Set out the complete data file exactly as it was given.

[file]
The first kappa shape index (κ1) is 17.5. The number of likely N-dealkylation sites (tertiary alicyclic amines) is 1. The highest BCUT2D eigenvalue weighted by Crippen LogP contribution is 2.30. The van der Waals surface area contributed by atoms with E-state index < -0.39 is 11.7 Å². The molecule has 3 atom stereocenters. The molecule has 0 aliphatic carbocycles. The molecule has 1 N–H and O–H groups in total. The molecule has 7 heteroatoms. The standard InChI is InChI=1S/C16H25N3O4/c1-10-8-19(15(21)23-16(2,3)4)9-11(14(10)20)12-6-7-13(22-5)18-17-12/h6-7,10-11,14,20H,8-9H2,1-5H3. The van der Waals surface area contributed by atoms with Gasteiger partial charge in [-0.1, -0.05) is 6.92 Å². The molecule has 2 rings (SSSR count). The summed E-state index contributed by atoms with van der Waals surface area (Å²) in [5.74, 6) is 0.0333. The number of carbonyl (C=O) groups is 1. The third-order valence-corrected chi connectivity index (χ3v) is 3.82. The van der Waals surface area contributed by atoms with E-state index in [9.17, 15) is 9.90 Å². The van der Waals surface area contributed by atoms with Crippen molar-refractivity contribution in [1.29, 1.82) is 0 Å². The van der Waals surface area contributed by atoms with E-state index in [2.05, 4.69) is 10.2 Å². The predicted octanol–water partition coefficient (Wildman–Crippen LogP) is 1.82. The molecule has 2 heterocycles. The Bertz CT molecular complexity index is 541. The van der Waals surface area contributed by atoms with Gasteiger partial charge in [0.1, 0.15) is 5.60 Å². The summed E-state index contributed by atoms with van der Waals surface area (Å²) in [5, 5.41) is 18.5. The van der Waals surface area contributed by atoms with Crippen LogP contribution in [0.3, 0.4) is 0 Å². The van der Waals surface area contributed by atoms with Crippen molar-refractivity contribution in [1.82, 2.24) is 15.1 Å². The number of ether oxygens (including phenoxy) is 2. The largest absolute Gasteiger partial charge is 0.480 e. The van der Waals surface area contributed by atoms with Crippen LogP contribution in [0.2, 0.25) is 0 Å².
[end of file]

The first kappa shape index (κ1) is 17.5. The number of likely N-dealkylation sites (tertiary alicyclic amines) is 1. The highest BCUT2D eigenvalue weighted by Crippen LogP contribution is 2.30. The van der Waals surface area contributed by atoms with E-state index < -0.39 is 11.7 Å². The molecule has 3 atom stereocenters. The molecule has 0 aliphatic carbocycles. The molecule has 1 N–H and O–H groups in total. The molecule has 7 heteroatoms. The standard InChI is InChI=1S/C16H25N3O4/c1-10-8-19(15(21)23-16(2,3)4)9-11(14(10)20)12-6-7-13(22-5)18-17-12/h6-7,10-11,14,20H,8-9H2,1-5H3. The van der Waals surface area contributed by atoms with Gasteiger partial charge in [-0.1, -0.05) is 6.92 Å². The molecule has 2 rings (SSSR count). The summed E-state index contributed by atoms with van der Waals surface area (Å²) in [5.74, 6) is 0.0333. The number of carbonyl (C=O) groups is 1. The third-order valence-corrected chi connectivity index (χ3v) is 3.82. The van der Waals surface area contributed by atoms with E-state index in [9.17, 15) is 9.90 Å². The van der Waals surface area contributed by atoms with Crippen molar-refractivity contribution in [1.29, 1.82) is 0 Å². The van der Waals surface area contributed by atoms with E-state index in [2.05, 4.69) is 10.2 Å². The predicted octanol–water partition coefficient (Wildman–Crippen LogP) is 1.82. The molecule has 2 heterocycles. The Bertz CT molecular complexity index is 541. The van der Waals surface area contributed by atoms with Gasteiger partial charge in [0.1, 0.15) is 5.60 Å². The summed E-state index contributed by atoms with van der Waals surface area (Å²) in [5, 5.41) is 18.5. The van der Waals surface area contributed by atoms with Crippen LogP contribution in [0.3, 0.4) is 0 Å². The van der Waals surface area contributed by atoms with Crippen molar-refractivity contribution in [1.82, 2.24) is 15.1 Å². The number of ether oxygens (including phenoxy) is 2. The largest absolute Gasteiger partial charge is 0.480 e. The van der Waals surface area contributed by atoms with Crippen LogP contribution in [0.2, 0.25) is 0 Å².